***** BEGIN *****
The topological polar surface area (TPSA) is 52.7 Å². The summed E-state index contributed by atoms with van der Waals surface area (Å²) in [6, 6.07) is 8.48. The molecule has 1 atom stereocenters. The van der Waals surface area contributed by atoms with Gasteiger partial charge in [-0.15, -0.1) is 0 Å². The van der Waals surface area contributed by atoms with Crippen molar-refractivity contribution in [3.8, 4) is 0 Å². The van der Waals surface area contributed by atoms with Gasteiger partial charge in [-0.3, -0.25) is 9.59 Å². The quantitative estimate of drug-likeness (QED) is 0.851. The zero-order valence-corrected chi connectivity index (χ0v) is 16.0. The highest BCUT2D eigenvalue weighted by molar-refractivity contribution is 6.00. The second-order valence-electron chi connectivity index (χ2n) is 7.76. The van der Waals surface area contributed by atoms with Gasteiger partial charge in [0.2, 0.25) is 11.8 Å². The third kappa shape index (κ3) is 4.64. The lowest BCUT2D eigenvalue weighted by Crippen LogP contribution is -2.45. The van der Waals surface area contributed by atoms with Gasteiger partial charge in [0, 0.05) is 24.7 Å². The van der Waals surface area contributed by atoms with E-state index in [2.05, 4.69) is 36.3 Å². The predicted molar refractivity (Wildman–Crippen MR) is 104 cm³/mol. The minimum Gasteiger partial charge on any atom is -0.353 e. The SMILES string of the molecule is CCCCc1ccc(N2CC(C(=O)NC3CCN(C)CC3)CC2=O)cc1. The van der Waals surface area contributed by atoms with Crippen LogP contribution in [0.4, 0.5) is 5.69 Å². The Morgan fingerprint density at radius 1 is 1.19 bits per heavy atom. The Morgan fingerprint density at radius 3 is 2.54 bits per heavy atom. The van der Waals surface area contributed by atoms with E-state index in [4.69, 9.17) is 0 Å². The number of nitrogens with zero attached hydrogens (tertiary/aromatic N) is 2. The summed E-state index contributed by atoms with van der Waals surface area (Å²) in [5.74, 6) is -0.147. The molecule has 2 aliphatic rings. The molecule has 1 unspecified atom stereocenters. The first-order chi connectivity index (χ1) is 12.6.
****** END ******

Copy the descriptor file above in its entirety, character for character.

The topological polar surface area (TPSA) is 52.7 Å². The summed E-state index contributed by atoms with van der Waals surface area (Å²) in [6, 6.07) is 8.48. The molecule has 1 atom stereocenters. The van der Waals surface area contributed by atoms with Gasteiger partial charge in [-0.15, -0.1) is 0 Å². The van der Waals surface area contributed by atoms with Crippen molar-refractivity contribution in [3.8, 4) is 0 Å². The van der Waals surface area contributed by atoms with Gasteiger partial charge in [-0.3, -0.25) is 9.59 Å². The quantitative estimate of drug-likeness (QED) is 0.851. The zero-order valence-corrected chi connectivity index (χ0v) is 16.0. The highest BCUT2D eigenvalue weighted by molar-refractivity contribution is 6.00. The second-order valence-electron chi connectivity index (χ2n) is 7.76. The van der Waals surface area contributed by atoms with Gasteiger partial charge in [0.2, 0.25) is 11.8 Å². The third kappa shape index (κ3) is 4.64. The lowest BCUT2D eigenvalue weighted by Crippen LogP contribution is -2.45. The van der Waals surface area contributed by atoms with Gasteiger partial charge in [0, 0.05) is 24.7 Å². The van der Waals surface area contributed by atoms with E-state index in [2.05, 4.69) is 36.3 Å². The predicted molar refractivity (Wildman–Crippen MR) is 104 cm³/mol. The minimum Gasteiger partial charge on any atom is -0.353 e. The SMILES string of the molecule is CCCCc1ccc(N2CC(C(=O)NC3CCN(C)CC3)CC2=O)cc1. The van der Waals surface area contributed by atoms with Crippen LogP contribution in [0.4, 0.5) is 5.69 Å². The Morgan fingerprint density at radius 1 is 1.19 bits per heavy atom. The Morgan fingerprint density at radius 3 is 2.54 bits per heavy atom. The van der Waals surface area contributed by atoms with E-state index in [4.69, 9.17) is 0 Å². The number of nitrogens with zero attached hydrogens (tertiary/aromatic N) is 2. The summed E-state index contributed by atoms with van der Waals surface area (Å²) in [5.74, 6) is -0.147. The molecule has 2 aliphatic rings. The molecule has 1 unspecified atom stereocenters. The first-order chi connectivity index (χ1) is 12.6.